The Stone Corral Formation (Permian) is probably the strongest seismic reflector in Kansas. It is used as a seismic marker horizon throughout its area of existence in Kansas because it is easily identifiable and can be traced laterally for great distances. The Stone Corral is thin, only 2-4 m (7-13 ft) thick, and has a diverse lithology that is principally anhydrite beneath Ellis and Russell counties, and dolomite beneath Ellsworth and Rice counties (Merriam, 1963). It is seen on data from all the sites presented here except for Reno County where it subcrops beneath alluvium west of the Punkin Center sink. The Stone Corral is 100-140 m (330-460 ft) shallower than the Hutchinson salt and, where present, is most clearly affected by the observed subsidences.
All the common depth point (CDP) seismic-reflection profiles discussed in this paper were gathered using the MiniSOSIE method (Barbier et al., 1976). The older data (Ellis and Russell counties) were gathered with 12-channel equipment and are 6-fold. Newer data (Reno and Ellsworth counties) are 24-channel and 12-fold. The MiniSOSIE method is a unique high-resolution technique for gathering seismic data that uses earth compactors as seismic sources. Typically, 1,000 to 2,000 impacts are summed per shotpoint, and seismic sections with a dominant frequency of 80 to 100 Hz are produced. Experience has shown MiniSOSIE surveys provide good high-resolution results at depths between 50 and 1,000 m (150-3,300 ft) in most localities. It is an especially good technique in areas of high ambient random noise (such as automobile traffic) because random noise tends to cancel during the one or two minutes required to stack coherent signal from 1,000 or more impacts. Data along I-70 were gathered with normal traffic in progress.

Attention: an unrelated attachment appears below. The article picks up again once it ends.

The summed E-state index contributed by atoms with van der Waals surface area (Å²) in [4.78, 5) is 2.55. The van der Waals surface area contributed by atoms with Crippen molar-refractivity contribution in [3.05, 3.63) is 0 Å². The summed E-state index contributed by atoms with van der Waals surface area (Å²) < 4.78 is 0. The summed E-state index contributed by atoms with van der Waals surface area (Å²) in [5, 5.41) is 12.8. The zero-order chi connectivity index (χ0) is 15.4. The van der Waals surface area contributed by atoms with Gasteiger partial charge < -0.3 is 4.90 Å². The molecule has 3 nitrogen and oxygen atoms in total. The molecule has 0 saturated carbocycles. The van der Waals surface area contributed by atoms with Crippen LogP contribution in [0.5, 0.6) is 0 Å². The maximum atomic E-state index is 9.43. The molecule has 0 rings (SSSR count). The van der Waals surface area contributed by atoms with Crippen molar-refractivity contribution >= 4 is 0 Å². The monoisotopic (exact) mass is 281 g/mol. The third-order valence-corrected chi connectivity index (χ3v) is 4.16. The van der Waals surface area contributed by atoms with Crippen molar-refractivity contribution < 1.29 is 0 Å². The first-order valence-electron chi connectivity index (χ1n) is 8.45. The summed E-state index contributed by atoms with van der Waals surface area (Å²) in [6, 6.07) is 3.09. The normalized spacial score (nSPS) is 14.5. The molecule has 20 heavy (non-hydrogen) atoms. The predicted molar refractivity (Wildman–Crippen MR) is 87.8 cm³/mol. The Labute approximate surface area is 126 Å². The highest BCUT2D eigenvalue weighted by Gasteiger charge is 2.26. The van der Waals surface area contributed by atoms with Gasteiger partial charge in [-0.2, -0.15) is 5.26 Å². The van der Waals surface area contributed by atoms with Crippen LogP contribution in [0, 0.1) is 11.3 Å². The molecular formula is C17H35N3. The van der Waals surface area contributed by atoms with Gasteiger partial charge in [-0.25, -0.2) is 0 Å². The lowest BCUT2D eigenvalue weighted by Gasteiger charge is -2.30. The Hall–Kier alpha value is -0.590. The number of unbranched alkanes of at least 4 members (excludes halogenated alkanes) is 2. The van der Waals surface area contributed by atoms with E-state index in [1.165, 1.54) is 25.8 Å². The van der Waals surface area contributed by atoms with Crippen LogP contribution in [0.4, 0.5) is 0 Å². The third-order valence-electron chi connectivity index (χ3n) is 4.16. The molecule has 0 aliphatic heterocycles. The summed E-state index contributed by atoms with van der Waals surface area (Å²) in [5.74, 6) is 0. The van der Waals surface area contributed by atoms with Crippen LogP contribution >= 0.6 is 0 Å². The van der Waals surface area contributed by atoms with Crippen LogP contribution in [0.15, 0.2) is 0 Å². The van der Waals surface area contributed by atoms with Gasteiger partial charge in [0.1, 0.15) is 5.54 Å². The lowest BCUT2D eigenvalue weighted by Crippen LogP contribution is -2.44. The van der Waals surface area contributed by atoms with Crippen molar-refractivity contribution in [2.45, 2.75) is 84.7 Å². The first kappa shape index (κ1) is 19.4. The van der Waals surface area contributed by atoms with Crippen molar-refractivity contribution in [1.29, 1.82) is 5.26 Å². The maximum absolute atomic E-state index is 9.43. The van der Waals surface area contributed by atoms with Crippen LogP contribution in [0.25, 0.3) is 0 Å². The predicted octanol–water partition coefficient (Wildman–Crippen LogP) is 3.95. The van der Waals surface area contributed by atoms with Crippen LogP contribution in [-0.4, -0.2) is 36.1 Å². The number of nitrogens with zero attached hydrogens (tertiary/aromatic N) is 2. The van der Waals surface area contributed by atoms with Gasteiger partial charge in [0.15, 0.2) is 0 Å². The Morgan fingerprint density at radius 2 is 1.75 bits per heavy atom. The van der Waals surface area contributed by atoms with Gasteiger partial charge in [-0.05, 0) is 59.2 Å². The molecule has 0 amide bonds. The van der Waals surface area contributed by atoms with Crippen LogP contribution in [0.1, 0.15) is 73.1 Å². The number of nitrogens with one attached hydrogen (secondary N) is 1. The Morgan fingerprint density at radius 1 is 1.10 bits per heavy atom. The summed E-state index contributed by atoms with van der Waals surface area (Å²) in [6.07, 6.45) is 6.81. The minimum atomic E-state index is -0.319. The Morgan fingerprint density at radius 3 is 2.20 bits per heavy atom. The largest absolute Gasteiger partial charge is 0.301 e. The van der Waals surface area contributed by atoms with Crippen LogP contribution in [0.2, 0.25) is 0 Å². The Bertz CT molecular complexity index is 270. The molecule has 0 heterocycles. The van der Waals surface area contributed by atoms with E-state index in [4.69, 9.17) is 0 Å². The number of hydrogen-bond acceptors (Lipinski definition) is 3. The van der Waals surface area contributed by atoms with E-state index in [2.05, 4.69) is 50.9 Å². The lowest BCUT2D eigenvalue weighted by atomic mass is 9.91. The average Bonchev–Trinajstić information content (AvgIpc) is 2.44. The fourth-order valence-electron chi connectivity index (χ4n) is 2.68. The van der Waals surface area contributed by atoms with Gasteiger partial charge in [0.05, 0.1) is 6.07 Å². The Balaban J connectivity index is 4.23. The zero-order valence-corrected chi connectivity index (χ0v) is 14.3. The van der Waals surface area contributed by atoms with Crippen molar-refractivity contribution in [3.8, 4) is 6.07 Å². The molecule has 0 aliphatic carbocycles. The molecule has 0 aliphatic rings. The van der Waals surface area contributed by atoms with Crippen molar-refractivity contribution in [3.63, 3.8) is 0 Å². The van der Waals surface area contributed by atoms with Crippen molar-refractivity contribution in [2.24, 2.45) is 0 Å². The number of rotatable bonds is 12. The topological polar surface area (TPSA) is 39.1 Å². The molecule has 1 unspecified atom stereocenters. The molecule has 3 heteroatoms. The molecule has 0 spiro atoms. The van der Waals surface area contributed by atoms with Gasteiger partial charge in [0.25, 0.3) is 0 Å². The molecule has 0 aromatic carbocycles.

This paper is a compilation of several other works: Knapp and Steeples (1981), Steeples and Knapp (1982), Steeples et al. (1983), Steeples et al. (1984), Miller and Steeples (1984), Miller et al. (1985), and Steeples et al. (1986).
Since the late 1950's, progressive development of at least three sinkholes has occurred beneath I-70 in Russell County. The sinkholes are centered on the sites of abandoned oil wells associated with the Gorham oil field and are in an area where shallow saltwater-disposal wells were permitted (Walters, 1977). The rate of subsidence has been on the order of 1/2 to 1 ft (1/5-1/3 m) per year. The gradual sinking was monitored and the highway has been periodically rebuilt to grade. Concern for public safety mounted when, in 1978, the Nielsen sink developed catastrophically about 25 km (15 mi) to the northwest in Ellis County.
When the Nielsen sinkhole was discovered by a local rancher, it was about 24 m (80 ft) across and measured 36 m (120 ft) deep. The sink hole was centered on a saltwater-disposal well that had been drilled in the early 1960's, and the surface casing and its cement annulus could be seen clinging to one wall of the sinkhole. To mitigate public concern, the Kansas Geological Survey performed seismic-reflection surveys at both sites.